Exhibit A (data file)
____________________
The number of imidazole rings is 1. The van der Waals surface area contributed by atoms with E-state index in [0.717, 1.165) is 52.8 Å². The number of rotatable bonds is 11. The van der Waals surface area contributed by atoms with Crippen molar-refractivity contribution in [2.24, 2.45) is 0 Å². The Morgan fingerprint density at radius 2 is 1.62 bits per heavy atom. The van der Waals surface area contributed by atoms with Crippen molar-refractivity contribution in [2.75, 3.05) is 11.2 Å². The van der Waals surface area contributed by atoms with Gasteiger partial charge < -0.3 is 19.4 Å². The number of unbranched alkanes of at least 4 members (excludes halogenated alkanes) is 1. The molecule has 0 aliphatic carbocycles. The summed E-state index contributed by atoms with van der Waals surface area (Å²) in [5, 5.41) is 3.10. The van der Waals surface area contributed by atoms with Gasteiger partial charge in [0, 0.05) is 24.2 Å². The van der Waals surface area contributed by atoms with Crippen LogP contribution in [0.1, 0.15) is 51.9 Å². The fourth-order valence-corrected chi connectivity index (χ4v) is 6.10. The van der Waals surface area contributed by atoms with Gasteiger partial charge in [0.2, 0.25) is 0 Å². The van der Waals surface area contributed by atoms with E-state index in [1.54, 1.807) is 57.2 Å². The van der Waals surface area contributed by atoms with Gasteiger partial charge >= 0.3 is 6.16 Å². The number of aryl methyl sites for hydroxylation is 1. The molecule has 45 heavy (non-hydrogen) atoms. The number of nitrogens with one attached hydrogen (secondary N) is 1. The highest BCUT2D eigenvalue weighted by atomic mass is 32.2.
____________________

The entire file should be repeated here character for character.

The number of imidazole rings is 1. The van der Waals surface area contributed by atoms with E-state index in [0.717, 1.165) is 52.8 Å². The number of rotatable bonds is 11. The van der Waals surface area contributed by atoms with Crippen molar-refractivity contribution in [2.24, 2.45) is 0 Å². The Morgan fingerprint density at radius 2 is 1.62 bits per heavy atom. The van der Waals surface area contributed by atoms with Crippen molar-refractivity contribution in [2.75, 3.05) is 11.2 Å². The van der Waals surface area contributed by atoms with Gasteiger partial charge < -0.3 is 19.4 Å². The number of unbranched alkanes of at least 4 members (excludes halogenated alkanes) is 1. The molecule has 0 aliphatic carbocycles. The summed E-state index contributed by atoms with van der Waals surface area (Å²) in [5, 5.41) is 3.10. The van der Waals surface area contributed by atoms with Gasteiger partial charge in [0, 0.05) is 24.2 Å². The van der Waals surface area contributed by atoms with Crippen LogP contribution in [0.1, 0.15) is 51.9 Å². The fourth-order valence-corrected chi connectivity index (χ4v) is 6.10. The van der Waals surface area contributed by atoms with Gasteiger partial charge in [0.2, 0.25) is 0 Å². The van der Waals surface area contributed by atoms with E-state index in [1.54, 1.807) is 57.2 Å². The van der Waals surface area contributed by atoms with Gasteiger partial charge >= 0.3 is 6.16 Å². The number of aryl methyl sites for hydroxylation is 1. The molecule has 45 heavy (non-hydrogen) atoms. The number of nitrogens with one attached hydrogen (secondary N) is 1. The highest BCUT2D eigenvalue weighted by atomic mass is 32.2.